HOPS ARE one of the four main beer ingredients, the others being malt, water and yeast. Without hops, our beer would just taste like sugary lolly water.
As a home brewer, the important thing to consider is what we want from hops with a particular batch. All hops have different alpha and beta acids that determine the flavour profile and IBU (International Bitterness Units).
Online calculators and software make life easier for an all grain brewer to work out hopping rates for a batch and how bitter and flavourful that beer will become when ready to consume.
You can work out which hop flavours you want – fruity, dank, woody, earthy, grassy, spicy, herbal, resinous or floral. Citrus-style hops are popular at the moment in pale ales, etc.
There are three main ways to utilise hops.
1 A long boil (60–90 minutes) will give you mainly bitterness.
2 A short boil (5–10 minutes) or a hot steep will provide flavour and aroma.
3 Dry hopping will mainly provide you with aroma.
All three methods can provide you with what is known as perceived bitterness.
I think it is best to also try and match the hop variety with the particular style of beer. For example, lagers and pilsners require noble hops.
With brewing, there are no set rules, and varieties and styles are changing constantly.
For kit and kilo brewers, adding hops can make a beer completely different and a lot better than the intended style of that particular kit. I recommend taking baby steps, as you don’t want the batch to be overly bitter.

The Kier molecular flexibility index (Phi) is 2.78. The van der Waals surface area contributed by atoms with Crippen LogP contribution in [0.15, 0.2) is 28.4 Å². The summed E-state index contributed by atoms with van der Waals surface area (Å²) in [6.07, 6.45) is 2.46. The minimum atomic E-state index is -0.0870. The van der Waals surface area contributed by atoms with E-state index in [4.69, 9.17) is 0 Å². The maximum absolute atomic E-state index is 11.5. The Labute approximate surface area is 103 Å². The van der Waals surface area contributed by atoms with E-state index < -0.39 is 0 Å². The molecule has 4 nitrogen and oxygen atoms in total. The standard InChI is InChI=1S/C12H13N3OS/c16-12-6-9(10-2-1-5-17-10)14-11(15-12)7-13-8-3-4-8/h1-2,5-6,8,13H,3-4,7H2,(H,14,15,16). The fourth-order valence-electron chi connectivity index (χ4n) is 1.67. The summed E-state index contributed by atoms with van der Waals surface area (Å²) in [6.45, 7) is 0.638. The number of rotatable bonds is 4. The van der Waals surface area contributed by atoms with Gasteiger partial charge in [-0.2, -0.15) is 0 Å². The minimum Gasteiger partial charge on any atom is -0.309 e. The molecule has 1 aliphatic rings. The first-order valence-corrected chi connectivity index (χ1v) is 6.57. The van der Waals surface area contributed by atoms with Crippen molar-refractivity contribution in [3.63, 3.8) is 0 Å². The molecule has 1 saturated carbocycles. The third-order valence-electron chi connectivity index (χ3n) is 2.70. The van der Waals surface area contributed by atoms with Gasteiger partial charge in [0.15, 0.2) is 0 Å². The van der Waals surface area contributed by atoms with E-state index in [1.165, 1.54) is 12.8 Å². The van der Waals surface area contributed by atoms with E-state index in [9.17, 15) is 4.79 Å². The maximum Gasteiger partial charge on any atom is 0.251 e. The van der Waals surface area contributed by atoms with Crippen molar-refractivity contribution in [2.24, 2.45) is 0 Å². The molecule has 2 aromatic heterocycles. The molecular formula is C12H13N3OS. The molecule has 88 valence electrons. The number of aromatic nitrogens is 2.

You can purchase little bags of ‘finishing hops’ from a brew store so you can steep them or dry hop them, but this is more expensive. I would recommend getting a 50g bag so that you will have enough for a short steep or boil and a small dry hop charge.
There are two methods of boiling and steeping for a kit.
The first way is to boil up a small amount of light dried malt and chuck the hops in Kamikaze style and boil for a few minutes.
Or just throw them in, take the pot immediately off the boil and let them steep for 20 minutes. Pour the mixture into your fermenter through a strainer.
The second way is much easier, as all you need is a coffee plunger. Put your hops in the device as you would coffee and steep for 20 minutes or so. Plunge and then pour in your fermenter with the rest of the ingredients
For a dry hop, if you haven’t got a dedicated hop sock, you can use a soft mesh cleaning cloth (pulled straight from the packet). Add your dry hop charge to your fermenter, usually after vigorous fermentation has ceased. I like to put mine in around four days before bottling. Any longer and there is a risk of the beer tasting grassy. 1 or 2 grams per litre will be sufficient.
Recipe of the month
It’s lager brewing time at the moment and the best kit I’ve used is Morgan’s Mountain Blue.
1kg light dried malt for fermentables
lager yeast – either Fermentis 34/70 or similar
12g Saaz hops, steeped for 20 minutes in a coffee plunger
Add all ingredients and ferment between 8–12°C for two weeks. Package and serve as usual. You can also ‘lager’ the bottles for another 4 weeks at about 5°C. This is not necessary. It will taste just like store-bought lager, only better!